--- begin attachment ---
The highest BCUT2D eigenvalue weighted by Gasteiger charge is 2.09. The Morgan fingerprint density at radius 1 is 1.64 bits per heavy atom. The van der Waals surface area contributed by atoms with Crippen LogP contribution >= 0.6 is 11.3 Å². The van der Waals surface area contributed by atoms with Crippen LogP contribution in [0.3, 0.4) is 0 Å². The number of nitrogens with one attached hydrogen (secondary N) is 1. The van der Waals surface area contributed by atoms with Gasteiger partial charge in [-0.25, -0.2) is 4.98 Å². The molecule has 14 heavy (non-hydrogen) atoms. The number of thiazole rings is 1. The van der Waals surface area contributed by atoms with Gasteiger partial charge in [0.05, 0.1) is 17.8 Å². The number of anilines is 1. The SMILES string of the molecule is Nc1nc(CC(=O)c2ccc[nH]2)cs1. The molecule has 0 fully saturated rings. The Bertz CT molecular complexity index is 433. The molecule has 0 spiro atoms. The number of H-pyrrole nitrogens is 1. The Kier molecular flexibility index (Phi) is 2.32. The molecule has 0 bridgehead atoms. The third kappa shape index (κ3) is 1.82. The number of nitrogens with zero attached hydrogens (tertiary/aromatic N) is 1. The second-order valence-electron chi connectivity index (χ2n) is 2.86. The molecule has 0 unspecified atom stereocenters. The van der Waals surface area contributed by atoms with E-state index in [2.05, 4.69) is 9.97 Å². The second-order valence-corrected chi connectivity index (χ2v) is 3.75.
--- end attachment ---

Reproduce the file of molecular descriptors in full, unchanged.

The highest BCUT2D eigenvalue weighted by Gasteiger charge is 2.09. The Morgan fingerprint density at radius 1 is 1.64 bits per heavy atom. The van der Waals surface area contributed by atoms with Crippen LogP contribution >= 0.6 is 11.3 Å². The van der Waals surface area contributed by atoms with Crippen LogP contribution in [0.3, 0.4) is 0 Å². The number of nitrogens with one attached hydrogen (secondary N) is 1. The van der Waals surface area contributed by atoms with Gasteiger partial charge in [-0.25, -0.2) is 4.98 Å². The molecule has 14 heavy (non-hydrogen) atoms. The number of thiazole rings is 1. The van der Waals surface area contributed by atoms with Gasteiger partial charge in [0.05, 0.1) is 17.8 Å². The number of anilines is 1. The SMILES string of the molecule is Nc1nc(CC(=O)c2ccc[nH]2)cs1. The molecule has 0 fully saturated rings. The Bertz CT molecular complexity index is 433. The molecule has 0 spiro atoms. The number of H-pyrrole nitrogens is 1. The Kier molecular flexibility index (Phi) is 2.32. The molecule has 0 bridgehead atoms. The third kappa shape index (κ3) is 1.82. The number of nitrogens with zero attached hydrogens (tertiary/aromatic N) is 1. The second-order valence-electron chi connectivity index (χ2n) is 2.86. The molecule has 0 unspecified atom stereocenters. The van der Waals surface area contributed by atoms with E-state index in [2.05, 4.69) is 9.97 Å². The second-order valence-corrected chi connectivity index (χ2v) is 3.75.